But that isn't how it ends up because the brain wins. The brain is the ace of spades in terms of controlling what the liver does, because of the way that our bodies are wired. The brain actually is hardwired with the vagus nerve, and that is a stronger impulse that is more impossible for the liver to just ignore and be resistant to than the insulin hormone signal. And so, that's why type 2 diabetes is associated with insulin resistance specifically in the liver, as well as a number of other organs. But that's how I believe it starts.
And so, yes, your brain is at war with your pancreas for control of the liver when you have type 2 diabetes, and that's just not going to feel good. [laughs] Not to make light of it, but it's really a serious derangement that just cutting carbs doesn't do enough to help. You have to get your brain to calm down about the blood sugar level being lower than it really wants. And the only most efficient way to do that is to give it some healthy fat-based fuel, which would be your saturated, monounsaturated fats, or ketones. And that's a whole other discussion, which we'll maybe you have on the keto podcast. [laughs]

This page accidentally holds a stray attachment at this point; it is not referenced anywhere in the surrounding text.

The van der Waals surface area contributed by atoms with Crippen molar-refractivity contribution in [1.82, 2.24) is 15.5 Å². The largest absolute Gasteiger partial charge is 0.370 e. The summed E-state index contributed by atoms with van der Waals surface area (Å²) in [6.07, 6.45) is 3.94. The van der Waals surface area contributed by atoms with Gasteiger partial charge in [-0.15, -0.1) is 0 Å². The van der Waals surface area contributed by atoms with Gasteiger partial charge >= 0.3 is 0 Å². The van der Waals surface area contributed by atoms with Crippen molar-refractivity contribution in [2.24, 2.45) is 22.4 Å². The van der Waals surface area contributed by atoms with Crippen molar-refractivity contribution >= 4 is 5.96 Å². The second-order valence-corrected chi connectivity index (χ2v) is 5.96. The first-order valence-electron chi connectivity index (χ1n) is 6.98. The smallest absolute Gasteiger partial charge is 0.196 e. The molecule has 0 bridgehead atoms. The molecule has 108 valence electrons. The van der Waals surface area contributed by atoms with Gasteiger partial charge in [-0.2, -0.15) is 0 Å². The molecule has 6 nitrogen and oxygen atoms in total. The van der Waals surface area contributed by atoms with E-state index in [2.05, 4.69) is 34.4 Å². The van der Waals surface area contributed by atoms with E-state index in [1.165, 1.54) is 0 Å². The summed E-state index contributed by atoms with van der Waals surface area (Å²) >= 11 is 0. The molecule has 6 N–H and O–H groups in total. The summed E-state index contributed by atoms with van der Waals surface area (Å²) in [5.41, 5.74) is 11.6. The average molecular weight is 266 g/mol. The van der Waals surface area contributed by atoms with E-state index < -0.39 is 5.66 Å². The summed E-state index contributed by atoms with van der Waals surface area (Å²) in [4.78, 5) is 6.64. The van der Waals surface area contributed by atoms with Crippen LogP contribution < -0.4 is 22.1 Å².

Melanie Avalon: What about a lot of people on low-carb diets, are not perceiving or experiencing hunger, but they have chronically high blood sugar? I feel like I see that all the time, and people in the low-carb community.
Catherine Shanahan, M.D. Right, where they feel fine and their blood sugar's a little high?
Melanie Avalon: Yeah.
Catherine Shanahan, M.D. Well, it depends where they are in their metabolic recovery journey. But let's say they're healthy and their blood sugar's high-- I've seen that happen when people are really fit, and especially in men, and the blood sugar is not really, really high. It's just maybe like 100 or 110. And that tends to happen more in the morning because of cortisol. Your hormones are just telling your body to just, “Let's just flood this person with fuel because I know this person is going to be active. And I want to make sure they've got fuel of all kinds, including plenty of sugar.” And so, I don't think it's the same scenario as a person who is insulin resistant. It's very easy to tell. You just check an insulin level. You see if you're insulin resistant. You can do your HOMA-IR score. But there's also other tests that you can do that will tell you which scenario you're in, if it's a problem, or not.